In summary, we’ve discussed the ports and adapters approach also known as Hexagonal or Onion architecture. We’ve discussed how it helps achieve a clean separation of concerns and enables easy testing and inter-application communication. We then looked at how to select the correct adapter for a multi-tenanted scenario by making use of an application context and an application configuration. We also saw how we were able to swap out context resolvers and configurations by overriding our OWIN Startup class which enabled us to more easily test our web application. Additionally we explored how to force our container to resolve the correct adapter specific implementations rather than require consuming classes to have an awareness of the mechanism. Finally we made use of marker interfaces to control how the container resolves interfaces with adapter specific implementations.

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OAuth2 and OpenID Connect – Part 3

Accessing a Protected Resource

In this third and final article we’ll have a look at how to access a protected resource using an access token. In part 1 and part 2 we looked at how to authenticate and obtain an access token from an OAuth2/OpenID Connect identity server.
We will now look at how to include that token as part of a request for a protected resource and how the protected resource can check the token. The example projects can be found here:
In the test project there is a test called TestGet_valid_token_is_used_to_call_my_really_useful_api. This test obtains an access token using the resource owner password credential flow. This flow differs from the implicit flow used in previous articles in that it passes the resource owner’s username and password to the identity server. It’s a flow which should be used with some caution in real world scenarios as it exposes highly privileged credentials to the client. However it would not be practical to have a unit test which displayed the identity server login page. The code uses the Thinktecture.IdentityModel.Client nuget package which encapsulates the OAuth2 flows making it very easy to request the token. To make the request for the protected resource we use a regular HttpClient instance but the Thinktecture client library attaches an extension method called SetBearerToken. This sets the token in the authorization header using the bearer scheme which is the preferred way to transmit the access token in the request (as defined in RFC 6750). We then set the URI for the request and await the async response.

On the api side we’re plugging in the token validation as part of the OWIN pipeline. The Startup class uses some IAppBuilder extension methods defined in Thinktecture.IdentityServer.v3.AccessTokenValidation and Thinktecture.IdentityModel.Owin.ScopeValidation. Essentially this plugs in the logic to look at the incoming token via the token validation endpoint which we used in the .net 2.0 project to decrypt the token so that we could display it on screen (not something we’d want to do in a real application). The claims are then extracted from the decrypted token and passed to a ClaimsIdentity instance which is then passed as a constructor argument to an AuthenticationTicket instance which is in turn passed as an argument to a call to SetTicket on the AuthenticationTokenReceiveContext.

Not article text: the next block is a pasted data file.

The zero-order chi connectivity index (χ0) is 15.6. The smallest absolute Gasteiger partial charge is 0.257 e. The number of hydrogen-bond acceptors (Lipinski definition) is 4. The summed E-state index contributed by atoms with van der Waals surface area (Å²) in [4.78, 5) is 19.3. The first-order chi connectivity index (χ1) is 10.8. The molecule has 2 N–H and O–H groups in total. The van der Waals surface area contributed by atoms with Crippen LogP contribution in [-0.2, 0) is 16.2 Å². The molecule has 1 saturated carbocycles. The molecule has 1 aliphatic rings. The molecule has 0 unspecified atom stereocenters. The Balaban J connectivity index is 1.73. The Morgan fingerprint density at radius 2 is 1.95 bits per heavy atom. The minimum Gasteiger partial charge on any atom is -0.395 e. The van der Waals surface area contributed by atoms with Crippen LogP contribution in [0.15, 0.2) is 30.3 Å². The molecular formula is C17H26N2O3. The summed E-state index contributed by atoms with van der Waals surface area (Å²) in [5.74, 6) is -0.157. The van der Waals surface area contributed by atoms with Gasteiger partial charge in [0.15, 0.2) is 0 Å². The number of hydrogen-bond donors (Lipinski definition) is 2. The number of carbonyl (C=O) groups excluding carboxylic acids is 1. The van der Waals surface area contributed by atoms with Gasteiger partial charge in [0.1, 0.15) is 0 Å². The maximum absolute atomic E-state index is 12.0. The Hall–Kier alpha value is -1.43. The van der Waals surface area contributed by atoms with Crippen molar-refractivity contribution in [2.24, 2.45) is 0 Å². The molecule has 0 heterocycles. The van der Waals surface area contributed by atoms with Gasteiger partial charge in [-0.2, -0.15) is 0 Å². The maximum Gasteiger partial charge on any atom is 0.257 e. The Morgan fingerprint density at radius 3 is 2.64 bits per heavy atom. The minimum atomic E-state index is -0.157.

What this all means is that the user can now be authorized to use the api according to their claims. In this example we’ve specified that users must have read and write access to be considered authorized. We then just decorate our api methods with an AuthorizeAttribute and they will only be able to access the method if they have the read and write scopes defined in the access token. For more fine-grained control have a look at the ResourceActionAuthorizeAttribute and the ScopeAuthorizeAttribute in the Thinktecture.IdentityModel source.

Assuming you have both the identity server and MyReallyUsefulApi running both tests should pass indicating that access is granted when a valid token is received and that it is denied when that token is not present.

To summarise, in this final article on OAuth2 and OpenID Connect we’ve seen how to include an access token with a request to a protected resource and how to make that resource validate the token and allow access according to the claims within it. I’d recommend becoming familiar with the specs for both OAuth2 and OpenID Connect. Security is a complex domain and ultimately responsibility lies with you for your own applications. I’ve made extensive use of the open source Thinktecture repositories because they are very comprehensive and active projects. This series of articles has documented how I’ve used code from these projects and transplanted it into my own very simple projects. Doing this was very useful for my own understanding of OAuth2 and OpenID Connect. I don’t profess to be an expert in these areas so please don’t consider this to be anything like an out of the box solution. However I do hope that I’ve provided enough information to help others to get started.

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OAuth2 and Open ID Connect – Part 2

Demo Project Walkthrough

In part 1 we looked at how to use OpenID Connect and OAuth2 with Thinktecture’s Identity Server and how to use an access token to access a protected resource.  In this part we’ll have a look at the code and explain how it works and hopefully you’ll then be in a position to integrate the approach with your own applications.

The demo projects are available on github: